The Combat Speed Fallacy is a dishonest and flawed argument used by various posters (usually DBZtards such as the Phenom Brigade and MvC wankers). The essence of the argument relies on trying to categorize every speed feats of the other side as "travel speed", "movement speed" or some other kind "non-combat speed". They will then proceed to claim all of those speed feats don't count and their favored character would speedblitz the opposition. This is fallacious for many reasons.
First of all, said wankers never give a consistent definition of "combat speed". Realistically, to fight at a certain speed requires no more than the following:

- The ability to move at that speed
- The ability to perceive an opponent moving at that speed
- The ability to react at that speed

So logically, demonstrating "travel speed" feats in combination with sensory and reaction/thought speed feats should be sufficient to establish a character's "combat speed". However, the trolls who use this argument almost never accept this, instead trying to define "combat speed" as something that can only be measured in combat, which is retarded.

Some of them then take this even farther, claiming that fights that cover large distances don't count as combat speed, but travel speed, as the combatants were traveling while fighting. A notable example of this kind of sophistry was when Phenomenol claimed that the instance where Wally West fought Zoom II all across the Earth multiple times in less than a second didn't count as combat speed, despite the fact that they were exchanging punches and attacks the whole time. Hilariously, he then went on to claim that Goku using IT to arrive at the island where Cell was fighting and saving his friends, then IT'ing back out before Cell could attack him, did count as combat speed, despite the fact that no actual combat occurred.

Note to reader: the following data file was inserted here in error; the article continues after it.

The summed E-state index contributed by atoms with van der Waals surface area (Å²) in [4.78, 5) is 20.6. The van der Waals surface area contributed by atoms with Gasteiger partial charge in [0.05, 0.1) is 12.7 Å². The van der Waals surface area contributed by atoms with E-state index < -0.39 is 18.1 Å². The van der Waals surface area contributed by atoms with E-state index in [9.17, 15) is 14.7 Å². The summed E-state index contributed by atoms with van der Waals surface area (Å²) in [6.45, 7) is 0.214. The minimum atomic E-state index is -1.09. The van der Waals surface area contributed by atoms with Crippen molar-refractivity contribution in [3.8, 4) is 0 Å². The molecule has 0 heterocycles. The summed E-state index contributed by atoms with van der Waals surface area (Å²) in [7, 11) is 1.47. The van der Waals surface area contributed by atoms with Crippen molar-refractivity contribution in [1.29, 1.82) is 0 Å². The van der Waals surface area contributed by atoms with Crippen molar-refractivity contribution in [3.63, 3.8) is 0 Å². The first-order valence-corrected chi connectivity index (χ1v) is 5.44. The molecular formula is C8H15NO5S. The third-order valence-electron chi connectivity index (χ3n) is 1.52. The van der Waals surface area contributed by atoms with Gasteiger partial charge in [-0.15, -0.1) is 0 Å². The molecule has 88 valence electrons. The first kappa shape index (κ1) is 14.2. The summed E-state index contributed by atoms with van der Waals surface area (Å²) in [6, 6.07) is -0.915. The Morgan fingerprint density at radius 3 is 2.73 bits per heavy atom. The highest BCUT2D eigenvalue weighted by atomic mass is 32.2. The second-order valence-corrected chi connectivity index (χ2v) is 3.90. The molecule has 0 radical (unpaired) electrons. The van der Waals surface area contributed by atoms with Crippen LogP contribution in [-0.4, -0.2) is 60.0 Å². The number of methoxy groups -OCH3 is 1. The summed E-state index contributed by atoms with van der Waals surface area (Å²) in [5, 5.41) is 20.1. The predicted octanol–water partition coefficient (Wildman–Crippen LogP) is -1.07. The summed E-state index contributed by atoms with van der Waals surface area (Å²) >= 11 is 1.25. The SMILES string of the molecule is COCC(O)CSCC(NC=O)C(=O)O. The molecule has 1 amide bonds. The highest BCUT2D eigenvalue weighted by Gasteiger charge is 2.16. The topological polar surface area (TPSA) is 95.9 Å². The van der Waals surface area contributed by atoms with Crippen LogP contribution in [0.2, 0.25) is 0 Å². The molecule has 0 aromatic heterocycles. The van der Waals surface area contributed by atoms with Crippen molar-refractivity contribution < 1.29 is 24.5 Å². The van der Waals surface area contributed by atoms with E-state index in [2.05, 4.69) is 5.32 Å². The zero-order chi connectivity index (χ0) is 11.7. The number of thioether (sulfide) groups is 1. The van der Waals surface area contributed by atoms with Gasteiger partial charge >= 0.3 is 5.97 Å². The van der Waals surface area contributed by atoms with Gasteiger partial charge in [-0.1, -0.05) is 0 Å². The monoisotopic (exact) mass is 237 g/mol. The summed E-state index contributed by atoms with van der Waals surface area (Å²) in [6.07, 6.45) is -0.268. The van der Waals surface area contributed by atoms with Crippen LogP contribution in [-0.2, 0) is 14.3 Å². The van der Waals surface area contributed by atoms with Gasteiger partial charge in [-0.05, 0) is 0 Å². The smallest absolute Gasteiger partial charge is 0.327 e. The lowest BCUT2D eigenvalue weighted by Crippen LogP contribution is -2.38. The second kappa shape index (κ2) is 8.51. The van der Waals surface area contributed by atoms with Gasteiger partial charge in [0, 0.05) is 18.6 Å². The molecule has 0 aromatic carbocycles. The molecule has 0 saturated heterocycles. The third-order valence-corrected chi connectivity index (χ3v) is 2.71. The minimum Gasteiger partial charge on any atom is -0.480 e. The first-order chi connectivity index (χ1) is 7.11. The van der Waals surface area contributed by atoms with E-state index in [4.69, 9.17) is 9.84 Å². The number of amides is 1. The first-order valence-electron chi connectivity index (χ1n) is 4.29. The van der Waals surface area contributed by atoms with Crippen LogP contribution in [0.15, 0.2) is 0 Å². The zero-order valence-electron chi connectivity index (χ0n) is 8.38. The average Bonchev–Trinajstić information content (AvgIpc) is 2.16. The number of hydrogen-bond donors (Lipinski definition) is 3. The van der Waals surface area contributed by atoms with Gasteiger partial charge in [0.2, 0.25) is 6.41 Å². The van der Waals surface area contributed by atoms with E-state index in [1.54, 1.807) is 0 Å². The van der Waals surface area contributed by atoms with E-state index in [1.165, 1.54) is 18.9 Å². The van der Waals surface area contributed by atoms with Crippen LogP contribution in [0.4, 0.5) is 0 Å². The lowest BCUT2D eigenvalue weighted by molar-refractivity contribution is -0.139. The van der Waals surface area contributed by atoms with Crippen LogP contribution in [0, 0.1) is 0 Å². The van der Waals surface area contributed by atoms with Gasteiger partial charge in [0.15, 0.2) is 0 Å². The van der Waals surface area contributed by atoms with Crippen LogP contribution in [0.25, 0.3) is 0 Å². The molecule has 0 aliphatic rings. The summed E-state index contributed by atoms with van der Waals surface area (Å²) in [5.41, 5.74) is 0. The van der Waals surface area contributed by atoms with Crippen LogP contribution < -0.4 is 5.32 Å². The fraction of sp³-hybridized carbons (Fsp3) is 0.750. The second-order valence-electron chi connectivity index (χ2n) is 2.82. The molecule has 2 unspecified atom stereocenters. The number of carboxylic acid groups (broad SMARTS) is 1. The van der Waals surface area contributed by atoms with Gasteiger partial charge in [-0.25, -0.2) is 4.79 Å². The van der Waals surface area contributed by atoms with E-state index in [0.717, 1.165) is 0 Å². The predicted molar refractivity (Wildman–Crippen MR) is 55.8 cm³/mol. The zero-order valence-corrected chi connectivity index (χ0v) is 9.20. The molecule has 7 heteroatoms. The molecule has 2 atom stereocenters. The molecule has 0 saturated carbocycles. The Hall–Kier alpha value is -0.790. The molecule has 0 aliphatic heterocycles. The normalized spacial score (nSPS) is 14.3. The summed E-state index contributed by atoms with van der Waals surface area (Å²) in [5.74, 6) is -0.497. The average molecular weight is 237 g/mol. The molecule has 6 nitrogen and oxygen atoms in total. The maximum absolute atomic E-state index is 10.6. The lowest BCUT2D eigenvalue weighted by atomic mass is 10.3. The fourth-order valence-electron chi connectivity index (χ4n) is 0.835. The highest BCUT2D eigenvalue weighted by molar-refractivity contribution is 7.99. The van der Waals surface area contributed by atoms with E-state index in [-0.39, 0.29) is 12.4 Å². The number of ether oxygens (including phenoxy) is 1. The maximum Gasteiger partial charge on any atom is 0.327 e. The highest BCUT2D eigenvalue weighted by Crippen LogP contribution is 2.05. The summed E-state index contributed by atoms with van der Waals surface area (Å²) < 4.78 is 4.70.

Another problem with the "combat only" definition of combat speed is that in a fight that does not cover significant distances, there is usually no indication of the actual speed the fighters are moving at. Barring narration saying something like "X moves his fists at the speed of light", "Y throws 1000 punches per second", or "Z strikes in less than a nanosecond", a visual depiction of a fight (especially in sequential art) is almost always unquantifiable. Further irony arrives from the fact that such narrations are the kind you would most likely find in a western comic book, as opposed to a manga or anime, which is the side the users of this fallacy usually support. This is why most calculations done for character speeds are based on feats against known variables (i.e. bullets or things falling due to gravity), not fights.
One might then wonder how the supporters of this argument quantify the "combat speed" of their favored characters. There are usually two tactics they use for this:

- They don't bother to quantify it at all, they just say it must be super fast because it's drawn with a lot of blurry lines and afterimages or the fact that background characters can't see the fight happening. When shown similar examples of blurry drawings, afterimages, and disappearing from sight from their opposition, they simply dismiss it with a line like "So what, Kid Goku was doing that at the beginning of Dragon Ball"